How can I validate the DDR interface on my newely designed board based on ADSP-SC58x/ADSP-2158x processors?

Document created by Mitesh Employee on Mar 23, 2016
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Before starting application development on a newly designed board with ADSP-SC58x/ADSP-2158x processors along with DDR3/DDR2/LPDDR memory interface, it is very important to make sure that there are no basic issues with the DMC(Dynamic Memory Controller) interface itself. The following steps can be followed to validate the DMC interface on ADSP-SC58x/ADSP-2158x processors:

 

  • Preparing the CGU/DMC initialization code:  The first step is to make sure that one has the right CGU and DMC initialization code available customized for the specific clock requirements and the DDR memory device being used. The application note EE-387 provides the necessary guidance along with subroutines for CGU and DMC initialization (CGUInit.c/h and DMCInit.c/h files). These routines can be used for any customized CGU/DMC settings by passing the right parameters. The code examples DDR3_Init_Core1/DDR2_Init_Core1/LPDDR_Init_Core1 show how to do that. For more details, refer “DMC Initialization Code” section of the EE-387. It can be found at the link below:

          http://www.analog.com/en/search.html?q=EE-387

 

  • Validating the DMC interface: The simplest way to validate the DMC interface could be to run the whole test residing in the L1 memory of one of the SHARC cores. By default, the ARM core enables the SHARC core but the ARM code resides in the DMC interface.  To bypass loading the code in the ARM core, one can set the bit 19 of the RCU0_MSG_SET register via emulator which would allow to execute the code directly on the SHARC core (see the screenshot below).

 

          EE-387 provides the files “DMCInit_Debug.c/h” which contain function “Memory_Sweep_Test()” to test both the core and DMA (MDMA)           accesses to the DDR device for various data patterns and memory widths (8/16/32/64 bits). It also contains the function to print the           programmed values of the DMC registers which can be used to cross verify whether the programmed values are indeed correct. For           more details, refer “Validating the DMC Interface “section of EE-387.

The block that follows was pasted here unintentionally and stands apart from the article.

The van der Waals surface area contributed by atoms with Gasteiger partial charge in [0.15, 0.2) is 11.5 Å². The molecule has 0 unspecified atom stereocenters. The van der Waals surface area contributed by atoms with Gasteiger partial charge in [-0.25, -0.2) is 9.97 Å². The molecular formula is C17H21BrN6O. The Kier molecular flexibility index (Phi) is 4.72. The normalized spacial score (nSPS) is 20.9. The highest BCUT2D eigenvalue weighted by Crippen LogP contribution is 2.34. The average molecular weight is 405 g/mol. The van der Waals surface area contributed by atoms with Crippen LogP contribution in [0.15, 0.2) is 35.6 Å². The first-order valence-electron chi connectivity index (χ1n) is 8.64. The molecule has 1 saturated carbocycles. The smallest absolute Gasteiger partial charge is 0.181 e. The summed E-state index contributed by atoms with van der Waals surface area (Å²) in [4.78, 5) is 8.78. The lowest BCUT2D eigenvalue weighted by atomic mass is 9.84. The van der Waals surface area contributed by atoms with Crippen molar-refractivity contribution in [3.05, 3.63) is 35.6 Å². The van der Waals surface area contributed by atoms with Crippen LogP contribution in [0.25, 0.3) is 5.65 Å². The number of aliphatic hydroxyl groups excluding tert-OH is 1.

• Stress testing the DMC interface:
    1. Testing across clock frequencies: In order to make sure that the memory sweep test provided with EE-387 works across frequencies (CCLK/SYSCLK/DCLK etc.), one can make appropriate modifications to the CGUInit() function in the “main.c” file of the DDR test code.
    2. Testing with other DMC running in the background: In case the system makes use of both the DMCs, one can stress the DMC interface more by running another DMC in background by making little modification to the test code supplied with EE-387. The attached code “DDR3_Init_Core1_Dual_DMCs.zip” shows how to do that.

 

  • Creating customized preload and init codes: In most applications, the CGU and DMC initialization is only done once after the power up. This can be done with the help of “preload” code (when loading the application via emulator) or “init” code (when loading the application via booting). The CCES installation provides the “preload” and “init” code sources and dxes for the default CGU/DMC settings which can be modified as per the customized system requirements. EE-387 also discusses how to do this. For more details, refer “Creating Preload and Initialization Code with Customized CGU and DMC Settings” section of EE-387.

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